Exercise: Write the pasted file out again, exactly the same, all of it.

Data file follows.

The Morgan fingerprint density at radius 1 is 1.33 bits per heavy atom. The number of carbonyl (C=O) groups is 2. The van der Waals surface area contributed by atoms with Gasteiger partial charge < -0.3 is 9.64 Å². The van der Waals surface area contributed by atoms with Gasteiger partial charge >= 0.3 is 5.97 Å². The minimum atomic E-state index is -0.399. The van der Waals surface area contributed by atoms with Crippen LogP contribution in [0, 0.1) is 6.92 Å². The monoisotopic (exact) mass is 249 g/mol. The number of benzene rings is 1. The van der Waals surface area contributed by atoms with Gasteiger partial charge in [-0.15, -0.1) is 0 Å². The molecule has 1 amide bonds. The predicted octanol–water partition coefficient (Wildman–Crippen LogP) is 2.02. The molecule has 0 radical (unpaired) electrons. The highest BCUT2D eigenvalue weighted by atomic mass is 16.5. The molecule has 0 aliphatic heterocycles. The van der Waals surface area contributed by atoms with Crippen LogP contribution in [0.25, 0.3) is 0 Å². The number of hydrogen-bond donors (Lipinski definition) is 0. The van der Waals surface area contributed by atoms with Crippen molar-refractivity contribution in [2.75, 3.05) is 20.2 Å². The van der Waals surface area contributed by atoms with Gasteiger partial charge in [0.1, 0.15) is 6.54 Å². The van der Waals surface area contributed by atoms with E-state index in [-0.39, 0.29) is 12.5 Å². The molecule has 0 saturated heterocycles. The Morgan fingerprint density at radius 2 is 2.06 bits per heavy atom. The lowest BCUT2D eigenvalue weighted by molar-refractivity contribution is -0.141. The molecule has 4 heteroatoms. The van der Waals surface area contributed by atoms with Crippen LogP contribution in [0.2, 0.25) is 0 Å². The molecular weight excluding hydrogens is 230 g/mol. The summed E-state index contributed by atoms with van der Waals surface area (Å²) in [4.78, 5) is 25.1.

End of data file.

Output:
The Morgan fingerprint density at radius 1 is 1.33 bits per heavy atom. The number of carbonyl (C=O) groups is 2. The van der Waals surface area contributed by atoms with Gasteiger partial charge < -0.3 is 9.64 Å². The van der Waals surface area contributed by atoms with Gasteiger partial charge >= 0.3 is 5.97 Å². The minimum atomic E-state index is -0.399. The van der Waals surface area contributed by atoms with Crippen LogP contribution in [0, 0.1) is 6.92 Å². The monoisotopic (exact) mass is 249 g/mol. The number of benzene rings is 1. The van der Waals surface area contributed by atoms with Gasteiger partial charge in [-0.15, -0.1) is 0 Å². The molecule has 1 amide bonds. The predicted octanol–water partition coefficient (Wildman–Crippen LogP) is 2.02. The molecule has 0 radical (unpaired) electrons. The highest BCUT2D eigenvalue weighted by atomic mass is 16.5. The molecule has 0 aliphatic heterocycles. The van der Waals surface area contributed by atoms with Crippen LogP contribution in [0.25, 0.3) is 0 Å². The number of hydrogen-bond donors (Lipinski definition) is 0. The van der Waals surface area contributed by atoms with Crippen molar-refractivity contribution in [2.75, 3.05) is 20.2 Å². The van der Waals surface area contributed by atoms with Gasteiger partial charge in [0.1, 0.15) is 6.54 Å². The van der Waals surface area contributed by atoms with E-state index in [-0.39, 0.29) is 12.5 Å². The molecule has 0 saturated heterocycles. The Morgan fingerprint density at radius 2 is 2.06 bits per heavy atom. The lowest BCUT2D eigenvalue weighted by molar-refractivity contribution is -0.141. The molecule has 4 heteroatoms. The van der Waals surface area contributed by atoms with Crippen LogP contribution in [0.2, 0.25) is 0 Å². The molecular weight excluding hydrogens is 230 g/mol. The summed E-state index contributed by atoms with van der Waals surface area (Å²) in [4.78, 5) is 25.1.